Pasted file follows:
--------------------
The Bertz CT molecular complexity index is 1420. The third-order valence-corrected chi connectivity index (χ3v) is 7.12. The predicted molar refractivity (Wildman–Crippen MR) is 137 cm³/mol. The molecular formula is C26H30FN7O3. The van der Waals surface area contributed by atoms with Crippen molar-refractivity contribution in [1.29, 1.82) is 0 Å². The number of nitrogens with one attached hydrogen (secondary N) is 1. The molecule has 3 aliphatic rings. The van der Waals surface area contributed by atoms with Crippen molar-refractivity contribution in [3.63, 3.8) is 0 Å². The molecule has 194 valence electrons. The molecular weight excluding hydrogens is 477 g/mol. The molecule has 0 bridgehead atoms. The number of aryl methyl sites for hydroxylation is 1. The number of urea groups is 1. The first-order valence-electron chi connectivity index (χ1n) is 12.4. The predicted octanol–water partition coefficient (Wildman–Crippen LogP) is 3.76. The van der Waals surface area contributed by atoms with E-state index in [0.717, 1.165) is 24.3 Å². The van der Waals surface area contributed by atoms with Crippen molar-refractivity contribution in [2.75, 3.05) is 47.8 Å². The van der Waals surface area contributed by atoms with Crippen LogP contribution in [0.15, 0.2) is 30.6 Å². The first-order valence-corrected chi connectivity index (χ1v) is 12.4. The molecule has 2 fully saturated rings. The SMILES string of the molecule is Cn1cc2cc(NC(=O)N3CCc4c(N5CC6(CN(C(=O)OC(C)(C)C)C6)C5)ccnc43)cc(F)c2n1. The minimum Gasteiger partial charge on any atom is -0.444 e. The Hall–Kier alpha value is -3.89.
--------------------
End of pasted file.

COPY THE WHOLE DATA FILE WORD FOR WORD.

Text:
The Bertz CT molecular complexity index is 1420. The third-order valence-corrected chi connectivity index (χ3v) is 7.12. The predicted molar refractivity (Wildman–Crippen MR) is 137 cm³/mol. The molecular formula is C26H30FN7O3. The van der Waals surface area contributed by atoms with Crippen molar-refractivity contribution in [1.29, 1.82) is 0 Å². The number of nitrogens with one attached hydrogen (secondary N) is 1. The molecule has 3 aliphatic rings. The van der Waals surface area contributed by atoms with Crippen molar-refractivity contribution in [3.63, 3.8) is 0 Å². The molecule has 194 valence electrons. The molecular weight excluding hydrogens is 477 g/mol. The molecule has 0 bridgehead atoms. The number of aryl methyl sites for hydroxylation is 1. The number of urea groups is 1. The first-order valence-electron chi connectivity index (χ1n) is 12.4. The predicted octanol–water partition coefficient (Wildman–Crippen LogP) is 3.76. The van der Waals surface area contributed by atoms with E-state index in [0.717, 1.165) is 24.3 Å². The van der Waals surface area contributed by atoms with Crippen molar-refractivity contribution in [2.75, 3.05) is 47.8 Å². The van der Waals surface area contributed by atoms with Crippen LogP contribution in [0.15, 0.2) is 30.6 Å². The first-order valence-corrected chi connectivity index (χ1v) is 12.4. The molecule has 2 fully saturated rings. The SMILES string of the molecule is Cn1cc2cc(NC(=O)N3CCc4c(N5CC6(CN(C(=O)OC(C)(C)C)C6)C5)ccnc43)cc(F)c2n1. The minimum Gasteiger partial charge on any atom is -0.444 e. The Hall–Kier alpha value is -3.89.